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deltabluestips

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I'm so confused, I've never bought a hard drive before. This is the one that is in it.
HDD.png I just want to know wether I have to mach it exactly?
 

honestone

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I'm so confused, I've never bought a hard drive before. This is the one that is in it.
View attachment 2850 I just want to know wether I have to mach it exactly?
That is an HDD, ie, a Hard Disk Drive. 1 TB of course means the capacity (ie, size), 7200-rpm means the rotational speed of the platter/platters (7200 revolutions per minute), and SATA means the connectivity.

For an SSD drive, size and connectivity "parameters" mean the same, but the "speed" is measured in terms of Read and Write speeds. SSDs don't have platters inside of them, The technology is different. But they are definitely faster than HDDs.

Update: OK, I found this:

https://everymac.com/systems/apple/imac/imac-aluminum-faq/imac-intel-21.5-inch-27-inch-aluminum-how-to-upgrade-hard-drive.html

I suspect your iMac has "SATA 2.0" connectivity. I believe you can use an SSD that has SATA 3.0 connectivity would be OK, but of course the "speed" between the SSD and that part of your Mac will be at the lower, SATA 2.0 levels. However, within that link is this:

"OWC also discovered that the "Late 2009" -- and subsequently introduced "Mid-2010" -- models use a "connector that seems to use the drive's internal sensors" rather than an external sensor like earlier 20-Inch and 24-Inch Aluminum iMac models.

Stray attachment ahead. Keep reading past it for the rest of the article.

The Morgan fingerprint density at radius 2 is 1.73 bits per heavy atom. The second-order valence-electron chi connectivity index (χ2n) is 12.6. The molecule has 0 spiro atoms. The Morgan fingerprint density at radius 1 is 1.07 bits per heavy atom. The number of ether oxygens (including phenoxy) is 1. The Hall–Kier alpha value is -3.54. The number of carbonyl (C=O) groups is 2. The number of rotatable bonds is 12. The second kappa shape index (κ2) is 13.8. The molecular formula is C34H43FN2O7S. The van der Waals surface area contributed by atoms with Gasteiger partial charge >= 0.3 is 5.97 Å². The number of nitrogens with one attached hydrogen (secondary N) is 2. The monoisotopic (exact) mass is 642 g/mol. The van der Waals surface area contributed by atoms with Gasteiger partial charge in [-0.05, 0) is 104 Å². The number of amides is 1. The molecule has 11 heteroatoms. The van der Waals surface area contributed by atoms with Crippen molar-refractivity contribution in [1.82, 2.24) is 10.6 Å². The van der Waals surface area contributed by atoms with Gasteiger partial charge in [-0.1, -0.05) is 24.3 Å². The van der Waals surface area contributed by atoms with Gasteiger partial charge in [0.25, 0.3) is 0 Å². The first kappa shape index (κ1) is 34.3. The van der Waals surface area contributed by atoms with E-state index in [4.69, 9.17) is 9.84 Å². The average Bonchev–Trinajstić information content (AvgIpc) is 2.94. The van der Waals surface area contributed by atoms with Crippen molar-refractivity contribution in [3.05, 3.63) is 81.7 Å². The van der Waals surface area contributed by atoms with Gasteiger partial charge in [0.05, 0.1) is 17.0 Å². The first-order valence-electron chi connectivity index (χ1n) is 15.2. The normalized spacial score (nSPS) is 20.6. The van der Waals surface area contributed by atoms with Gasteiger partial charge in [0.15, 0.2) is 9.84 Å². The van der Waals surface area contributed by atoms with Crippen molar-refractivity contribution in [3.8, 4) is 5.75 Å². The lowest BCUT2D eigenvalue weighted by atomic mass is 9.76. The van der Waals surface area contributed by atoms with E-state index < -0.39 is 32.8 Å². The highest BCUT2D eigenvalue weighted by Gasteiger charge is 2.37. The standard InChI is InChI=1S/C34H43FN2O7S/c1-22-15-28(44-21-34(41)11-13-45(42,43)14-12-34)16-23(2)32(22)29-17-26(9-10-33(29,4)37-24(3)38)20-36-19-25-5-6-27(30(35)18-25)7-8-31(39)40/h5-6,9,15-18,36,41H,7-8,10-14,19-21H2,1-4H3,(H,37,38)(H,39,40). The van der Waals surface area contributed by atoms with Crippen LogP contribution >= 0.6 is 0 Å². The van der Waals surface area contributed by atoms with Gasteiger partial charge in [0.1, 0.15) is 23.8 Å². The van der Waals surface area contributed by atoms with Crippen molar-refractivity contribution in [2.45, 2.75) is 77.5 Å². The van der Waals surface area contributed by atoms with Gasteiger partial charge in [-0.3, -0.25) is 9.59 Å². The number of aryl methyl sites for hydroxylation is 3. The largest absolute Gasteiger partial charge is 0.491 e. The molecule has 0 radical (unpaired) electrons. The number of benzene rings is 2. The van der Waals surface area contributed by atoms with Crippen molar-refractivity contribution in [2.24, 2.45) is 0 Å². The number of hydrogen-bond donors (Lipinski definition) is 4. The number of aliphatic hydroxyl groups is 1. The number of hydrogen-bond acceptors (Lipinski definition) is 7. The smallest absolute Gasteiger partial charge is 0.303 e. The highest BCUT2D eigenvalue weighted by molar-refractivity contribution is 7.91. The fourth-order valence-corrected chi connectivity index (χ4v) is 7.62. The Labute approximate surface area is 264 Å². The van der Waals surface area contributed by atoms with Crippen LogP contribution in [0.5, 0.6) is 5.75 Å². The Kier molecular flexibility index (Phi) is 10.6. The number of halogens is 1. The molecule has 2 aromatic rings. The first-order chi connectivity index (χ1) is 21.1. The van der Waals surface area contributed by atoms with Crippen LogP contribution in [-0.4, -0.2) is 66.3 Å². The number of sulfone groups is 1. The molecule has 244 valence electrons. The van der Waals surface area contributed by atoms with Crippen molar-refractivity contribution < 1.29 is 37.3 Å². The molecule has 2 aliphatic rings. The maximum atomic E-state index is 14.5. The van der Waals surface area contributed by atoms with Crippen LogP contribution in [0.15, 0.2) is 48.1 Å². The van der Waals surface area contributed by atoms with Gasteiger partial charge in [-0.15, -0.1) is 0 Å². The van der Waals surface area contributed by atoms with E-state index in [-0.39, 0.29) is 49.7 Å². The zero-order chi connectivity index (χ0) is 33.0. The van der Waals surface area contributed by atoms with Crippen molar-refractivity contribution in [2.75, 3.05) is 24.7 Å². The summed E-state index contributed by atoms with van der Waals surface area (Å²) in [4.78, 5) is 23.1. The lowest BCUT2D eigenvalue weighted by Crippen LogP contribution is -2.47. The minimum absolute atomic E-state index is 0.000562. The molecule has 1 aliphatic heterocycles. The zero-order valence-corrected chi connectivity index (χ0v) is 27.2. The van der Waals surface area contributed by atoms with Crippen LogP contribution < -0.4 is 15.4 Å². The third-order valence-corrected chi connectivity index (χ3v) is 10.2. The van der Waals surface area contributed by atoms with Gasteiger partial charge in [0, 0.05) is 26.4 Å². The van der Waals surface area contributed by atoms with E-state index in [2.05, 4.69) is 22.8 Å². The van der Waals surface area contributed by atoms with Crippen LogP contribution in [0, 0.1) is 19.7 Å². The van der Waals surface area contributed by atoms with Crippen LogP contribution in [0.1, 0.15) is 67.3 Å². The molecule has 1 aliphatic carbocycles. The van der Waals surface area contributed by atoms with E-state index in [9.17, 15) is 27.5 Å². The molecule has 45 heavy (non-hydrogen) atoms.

Originally, this meant that the most straightforward way to upgrade the hard drive was to "replace the drive with another model from the same manufacturer that [OWC or another third-party has] confirmed works properly with this thermal sensor cable". OWC provides a list of compatible drives. Readers also shared reports that taping an external temperature sensor to a hard drive or SSD that does not have an internal sensor will work in these models, but this method is risky.

Thankfully, though, OWC subsequently developed a custom digital monitor that "talks Apple SMC" and "maintains proper temperature reporting and Apple Diagnostic compatibility" for these models and sells it as part of convenient SSD Upgrade DIY Kits. Although it still is fine to replace the hard drive with another model from the same manufacturer, this OWC solution provides many more options"

So, not sure how "simple" this would be. I also do not know your exact mid 2010 iMac model. According to all that above, that is important.

Maybe someone with more expertise can "chime in" on this discussion.
 
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deltabluestips

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I am planning to open up the machine on Sunday to take a look at the inside. Maybe I can get more information from there. I have been looking at the links you gave me on how to do it and it doesn't seem too hard. Maybe there will be a serial number for the iMac model? I apologies for appearing to be a pain. 2 years ago, I would have done this no problem but now i'm sick and confused. Thank you for your patients with me.
 
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deltabluestips